Digital pianos, acoustic pianos, organs and electronic keyboards can be weighted in a number of ways:- 1. Not weighted, 2. Semi-weighted, 3. hammer action or 4. graded hammer action. This, combined with the different types of touch sensitivity available, can contribute to the overall feel of "realism" when playing a keyboard as compared to an upright or grand piano.

1. Not weighted

Keyboards that are not weighted include most home electronic organs and pipe organs commonly found in churches and recital venues. Other instruments not weighted are accordians and entry-level keyboards - usually aimed at the beginner. Nowadays, most professional keyboards claim to be weighted in some way. (A decade or so ago synthesizers and most electronic keyboards were not weighted).

2. Semi-weighted keyboards

This action is common amongst budget-end keyboards and keyboards designed for portability. A sprung-action key with more resistance than normally found in budget-end keyboards.

3. Hammer action keys

A digital piano or stage electronic piano claiming to have "hammer action" keys mean than the key mechanism is in some way replicating the same action found on acoustic pianos. Here the resistance comes from a small hammer located and attached by a lever system near the key, rather than a spring. Manufacturers offer differing types of hammer action simulation (and usually claim their's to be the superior one!), and seek to add more realism on higher-end models. For example, Roland boast a realistic 'escapement' effect on some of their models, emulating the feel of key when played at pianissimo with a slight 'clicking' feeling.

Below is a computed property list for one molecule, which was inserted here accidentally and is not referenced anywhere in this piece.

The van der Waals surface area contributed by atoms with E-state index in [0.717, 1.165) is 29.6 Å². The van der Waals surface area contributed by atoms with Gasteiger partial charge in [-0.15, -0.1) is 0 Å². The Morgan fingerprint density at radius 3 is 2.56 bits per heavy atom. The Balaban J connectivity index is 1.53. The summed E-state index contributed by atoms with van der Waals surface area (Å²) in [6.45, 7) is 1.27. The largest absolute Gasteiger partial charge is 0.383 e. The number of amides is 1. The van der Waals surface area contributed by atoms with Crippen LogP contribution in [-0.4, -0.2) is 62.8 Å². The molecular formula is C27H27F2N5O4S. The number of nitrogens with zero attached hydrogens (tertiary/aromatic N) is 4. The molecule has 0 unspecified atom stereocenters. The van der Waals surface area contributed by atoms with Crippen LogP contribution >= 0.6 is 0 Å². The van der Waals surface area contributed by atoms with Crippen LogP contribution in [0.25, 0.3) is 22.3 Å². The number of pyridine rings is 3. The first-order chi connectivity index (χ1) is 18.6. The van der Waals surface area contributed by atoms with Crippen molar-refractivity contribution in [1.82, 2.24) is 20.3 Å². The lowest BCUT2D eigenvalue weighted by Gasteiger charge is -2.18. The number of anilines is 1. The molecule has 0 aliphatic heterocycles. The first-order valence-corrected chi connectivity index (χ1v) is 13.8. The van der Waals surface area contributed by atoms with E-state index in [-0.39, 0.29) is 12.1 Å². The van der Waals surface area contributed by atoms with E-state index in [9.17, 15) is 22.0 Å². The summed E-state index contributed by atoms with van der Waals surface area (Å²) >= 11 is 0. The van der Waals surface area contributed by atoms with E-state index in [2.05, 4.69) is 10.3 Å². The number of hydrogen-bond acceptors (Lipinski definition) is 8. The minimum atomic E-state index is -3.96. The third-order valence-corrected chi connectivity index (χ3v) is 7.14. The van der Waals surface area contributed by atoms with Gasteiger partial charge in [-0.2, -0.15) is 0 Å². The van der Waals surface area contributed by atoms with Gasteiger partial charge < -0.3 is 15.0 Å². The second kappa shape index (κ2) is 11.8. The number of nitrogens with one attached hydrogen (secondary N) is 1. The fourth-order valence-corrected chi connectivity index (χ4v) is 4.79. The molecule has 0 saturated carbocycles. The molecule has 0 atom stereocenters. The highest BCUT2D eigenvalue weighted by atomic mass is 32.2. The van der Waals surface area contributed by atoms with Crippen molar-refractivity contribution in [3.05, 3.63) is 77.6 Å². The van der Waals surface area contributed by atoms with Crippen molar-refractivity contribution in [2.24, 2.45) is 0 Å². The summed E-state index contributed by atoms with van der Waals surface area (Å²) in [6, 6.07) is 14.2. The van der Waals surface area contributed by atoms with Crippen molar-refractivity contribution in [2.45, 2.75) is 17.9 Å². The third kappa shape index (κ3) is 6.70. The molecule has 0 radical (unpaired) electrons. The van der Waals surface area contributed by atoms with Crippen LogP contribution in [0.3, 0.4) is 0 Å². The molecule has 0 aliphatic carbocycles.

4. Graded hammer weighting

On acoustic pianos, there is more resistance encountered in playing keys in the lower range than the upper range. Keyboards with "graded hammer weighting" or "progressive hammer-action" will exhibit heavier touch on the low notes of the instrument and lighter touch on the higher notes. Some manufacturers of high-end models make the keys out of wood rather than plastic to further enhance the feel of a real piano.

Conclusion

Thinking of buying a weighted action keyboard or digital piano? Then you will need to try one (or several!) out. How much you like the touch or response of an instrument will often depend on what you are already used to. If you have usually played on an old acoustic piano, then the chances are that you will prefer some kind of weighted action keyboard. If you're used to playing on a grand piano, then you may prefer keyboards that simulate a slightly lighter response (Yamaha Clavinova's are famous examples). The next time you are in a music store experiment by playing the same piece of music on a number of different keyboards and make a note of your results.